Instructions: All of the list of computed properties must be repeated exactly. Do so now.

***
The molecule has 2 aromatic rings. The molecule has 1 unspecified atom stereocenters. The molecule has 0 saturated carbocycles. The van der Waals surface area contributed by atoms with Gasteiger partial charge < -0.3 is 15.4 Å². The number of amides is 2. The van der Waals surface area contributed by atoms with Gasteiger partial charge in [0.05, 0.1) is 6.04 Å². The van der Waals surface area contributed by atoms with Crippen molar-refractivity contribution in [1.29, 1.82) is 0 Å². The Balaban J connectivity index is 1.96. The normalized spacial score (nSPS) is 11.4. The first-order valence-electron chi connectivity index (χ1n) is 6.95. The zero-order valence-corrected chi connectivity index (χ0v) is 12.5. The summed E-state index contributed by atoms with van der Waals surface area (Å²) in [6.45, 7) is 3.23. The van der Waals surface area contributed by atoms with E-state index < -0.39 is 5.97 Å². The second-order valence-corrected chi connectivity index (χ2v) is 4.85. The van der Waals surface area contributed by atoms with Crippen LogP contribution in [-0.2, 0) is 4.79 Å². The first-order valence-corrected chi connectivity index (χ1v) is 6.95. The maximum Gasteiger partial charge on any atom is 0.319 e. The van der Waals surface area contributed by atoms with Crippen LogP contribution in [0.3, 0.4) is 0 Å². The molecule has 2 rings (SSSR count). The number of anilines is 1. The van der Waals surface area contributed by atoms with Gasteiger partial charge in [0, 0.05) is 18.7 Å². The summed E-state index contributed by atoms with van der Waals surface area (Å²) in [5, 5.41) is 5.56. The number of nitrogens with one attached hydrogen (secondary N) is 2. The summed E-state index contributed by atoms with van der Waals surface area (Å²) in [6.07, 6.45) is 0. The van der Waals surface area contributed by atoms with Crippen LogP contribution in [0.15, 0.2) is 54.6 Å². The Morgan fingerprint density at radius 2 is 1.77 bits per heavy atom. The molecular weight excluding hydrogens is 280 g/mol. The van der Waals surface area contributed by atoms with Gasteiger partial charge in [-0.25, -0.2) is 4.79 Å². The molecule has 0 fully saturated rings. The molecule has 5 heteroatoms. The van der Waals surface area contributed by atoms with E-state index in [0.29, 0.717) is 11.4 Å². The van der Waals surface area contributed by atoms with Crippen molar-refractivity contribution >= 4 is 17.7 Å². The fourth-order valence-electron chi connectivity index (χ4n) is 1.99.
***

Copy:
The molecule has 2 aromatic rings. The molecule has 1 unspecified atom stereocenters. The molecule has 0 saturated carbocycles. The van der Waals surface area contributed by atoms with Gasteiger partial charge < -0.3 is 15.4 Å². The number of amides is 2. The van der Waals surface area contributed by atoms with Gasteiger partial charge in [0.05, 0.1) is 6.04 Å². The van der Waals surface area contributed by atoms with Crippen molar-refractivity contribution in [1.29, 1.82) is 0 Å². The Balaban J connectivity index is 1.96. The normalized spacial score (nSPS) is 11.4. The first-order valence-electron chi connectivity index (χ1n) is 6.95. The zero-order valence-corrected chi connectivity index (χ0v) is 12.5. The summed E-state index contributed by atoms with van der Waals surface area (Å²) in [6.45, 7) is 3.23. The van der Waals surface area contributed by atoms with E-state index < -0.39 is 5.97 Å². The second-order valence-corrected chi connectivity index (χ2v) is 4.85. The van der Waals surface area contributed by atoms with Crippen LogP contribution in [-0.2, 0) is 4.79 Å². The first-order valence-corrected chi connectivity index (χ1v) is 6.95. The maximum Gasteiger partial charge on any atom is 0.319 e. The van der Waals surface area contributed by atoms with Crippen LogP contribution in [0.3, 0.4) is 0 Å². The molecule has 2 rings (SSSR count). The number of anilines is 1. The van der Waals surface area contributed by atoms with Gasteiger partial charge in [0, 0.05) is 18.7 Å². The summed E-state index contributed by atoms with van der Waals surface area (Å²) in [5, 5.41) is 5.56. The number of nitrogens with one attached hydrogen (secondary N) is 2. The summed E-state index contributed by atoms with van der Waals surface area (Å²) in [6.07, 6.45) is 0. The van der Waals surface area contributed by atoms with Crippen LogP contribution in [0.15, 0.2) is 54.6 Å². The Morgan fingerprint density at radius 2 is 1.77 bits per heavy atom. The molecular weight excluding hydrogens is 280 g/mol. The van der Waals surface area contributed by atoms with Gasteiger partial charge in [-0.25, -0.2) is 4.79 Å². The molecule has 0 fully saturated rings. The molecule has 5 heteroatoms. The van der Waals surface area contributed by atoms with E-state index in [0.29, 0.717) is 11.4 Å². The van der Waals surface area contributed by atoms with Crippen molar-refractivity contribution >= 4 is 17.7 Å². The fourth-order valence-electron chi connectivity index (χ4n) is 1.99.